Figure 2. Laser scanning microscopy of CB incorporated viscose fibres: (a) sample (4) 1.7 dtex, 7.3 wt.% CB; (b) sample (5) 1.7 dtex, 16.4 wt.% CB; (c) sample (7) 3.3 dtex, 23.1 wt.% CB; (d) sample (8) 3.3 dtex, 27.2 wt.% CB; (e) standard viscose fibres 1.3 dtex.
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Figure 3. Scanning electron microscopy of CB-incorporated viscose fibres (8) (3.3 dtex, 27.2 wt.% CB); (a) magnification 500×, (b) magnification 3000×.
Figure 3. Scanning electron microscopy of CB-incorporated viscose fibres (8) (3.3 dtex, 27.2 wt.% CB); (a) magnification 500×, (b) magnification 3000×.
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Figure 4. Volume resistivity of rotor rings measured at 40% RH, 50% RH, and 65% RH as a function of incorporated CB: sample (3) 3.2 wt.% CB, sample (4) 7.3 wt.% CB, and sample (7) 23.1 wt.% CB.
Figure 4. Volume resistivity of rotor rings measured at 40% RH, 50% RH, and 65% RH as a function of incorporated CB: sample (3) 3.2 wt.% CB, sample (4) 7.3 wt.% CB, and sample (7) 23.1 wt.% CB.
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Figure 5. Yarn resistance (measured over a length of 10 cm) measured at 40% RH, 50% RH, and 65% RH as a function of incorporated CB: sample (3) 3.2 wt.% CB, sample (4) 7.3 wt.% CB, and sample (7) 23.1 wt.% CB.
Figure 5. Yarn resistance (measured over a length of 10 cm) measured at 40% RH, 50% RH, and 65% RH as a function of incorporated CB: sample (3) 3.2 wt.% CB, sample (4) 7.3 wt.% CB, and sample (7) 23.1 wt.% CB.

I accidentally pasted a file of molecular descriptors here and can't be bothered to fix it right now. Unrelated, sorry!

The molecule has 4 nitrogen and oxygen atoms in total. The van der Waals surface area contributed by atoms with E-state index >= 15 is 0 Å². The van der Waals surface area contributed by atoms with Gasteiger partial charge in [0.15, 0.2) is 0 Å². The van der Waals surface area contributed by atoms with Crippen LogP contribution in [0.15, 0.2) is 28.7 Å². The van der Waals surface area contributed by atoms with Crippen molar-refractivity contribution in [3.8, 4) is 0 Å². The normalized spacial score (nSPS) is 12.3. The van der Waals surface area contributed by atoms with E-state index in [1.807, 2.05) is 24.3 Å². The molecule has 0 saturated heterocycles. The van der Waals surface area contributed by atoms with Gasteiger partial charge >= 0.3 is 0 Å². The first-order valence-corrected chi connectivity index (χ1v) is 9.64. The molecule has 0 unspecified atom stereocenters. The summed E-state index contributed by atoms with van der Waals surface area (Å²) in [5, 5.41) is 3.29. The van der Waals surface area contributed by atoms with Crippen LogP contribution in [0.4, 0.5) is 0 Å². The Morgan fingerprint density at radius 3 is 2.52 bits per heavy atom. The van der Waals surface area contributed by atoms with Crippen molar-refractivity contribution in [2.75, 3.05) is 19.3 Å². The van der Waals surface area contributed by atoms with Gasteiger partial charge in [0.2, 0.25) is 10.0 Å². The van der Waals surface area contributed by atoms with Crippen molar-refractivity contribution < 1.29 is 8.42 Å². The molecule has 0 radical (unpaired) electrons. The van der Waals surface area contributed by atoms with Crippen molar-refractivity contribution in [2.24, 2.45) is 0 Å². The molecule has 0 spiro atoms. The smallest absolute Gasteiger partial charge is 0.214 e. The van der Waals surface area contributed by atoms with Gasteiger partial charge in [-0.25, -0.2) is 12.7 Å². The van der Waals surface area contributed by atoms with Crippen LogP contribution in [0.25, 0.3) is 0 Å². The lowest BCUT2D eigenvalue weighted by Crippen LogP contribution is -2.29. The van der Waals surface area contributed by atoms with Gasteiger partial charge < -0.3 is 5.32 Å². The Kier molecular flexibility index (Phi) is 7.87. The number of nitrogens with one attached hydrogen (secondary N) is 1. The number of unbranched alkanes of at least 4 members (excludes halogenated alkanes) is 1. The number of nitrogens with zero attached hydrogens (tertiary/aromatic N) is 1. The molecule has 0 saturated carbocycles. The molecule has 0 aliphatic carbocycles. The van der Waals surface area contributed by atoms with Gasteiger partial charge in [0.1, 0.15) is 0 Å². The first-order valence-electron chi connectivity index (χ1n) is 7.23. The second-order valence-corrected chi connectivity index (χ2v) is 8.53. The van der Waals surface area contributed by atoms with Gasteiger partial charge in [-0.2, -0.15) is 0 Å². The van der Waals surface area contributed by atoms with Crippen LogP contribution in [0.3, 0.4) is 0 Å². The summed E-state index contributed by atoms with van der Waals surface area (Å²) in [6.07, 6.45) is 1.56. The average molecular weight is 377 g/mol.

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Figure 6. Electrical resistance of a fibre web made of 100% conductive viscose during three repetitive load relaxation cycles (sample (7), 3.3 dtex, fibre length 40 mm, 23.1 wt.% CB, mass per area 250 g/m², test sample area 56.8 cm²).
Figure 6. Electrical resistance of a fibre web made of 100% conductive viscose during three repetitive load relaxation cycles (sample (7), 3.3 dtex, fibre length 40 mm, 23.1 wt.% CB, mass per area 250 g/m², test sample area 56.8 cm²).
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Figure 7. Electrical resistance of a fibre web made of 100% conductive viscose during three repetitive load/relaxation cycles: (a) Material A (50 wt.% CB-incorporated viscose, 3.3 dtex, fibre length 40 mm and 50 wt.% polyester fibre, 3.3 dtex, fibre length 60 mm); (b) Material B (65 wt.% CB-incorporated viscose, 3.3 dtex, fibre length 40 mm, 30 wt.% polyester fibre, 3.3 dtex, fibre length 60 mm, and 5 wt.% polyester bicomponent fibre, 2.2 dtex, fibre length 51 mm).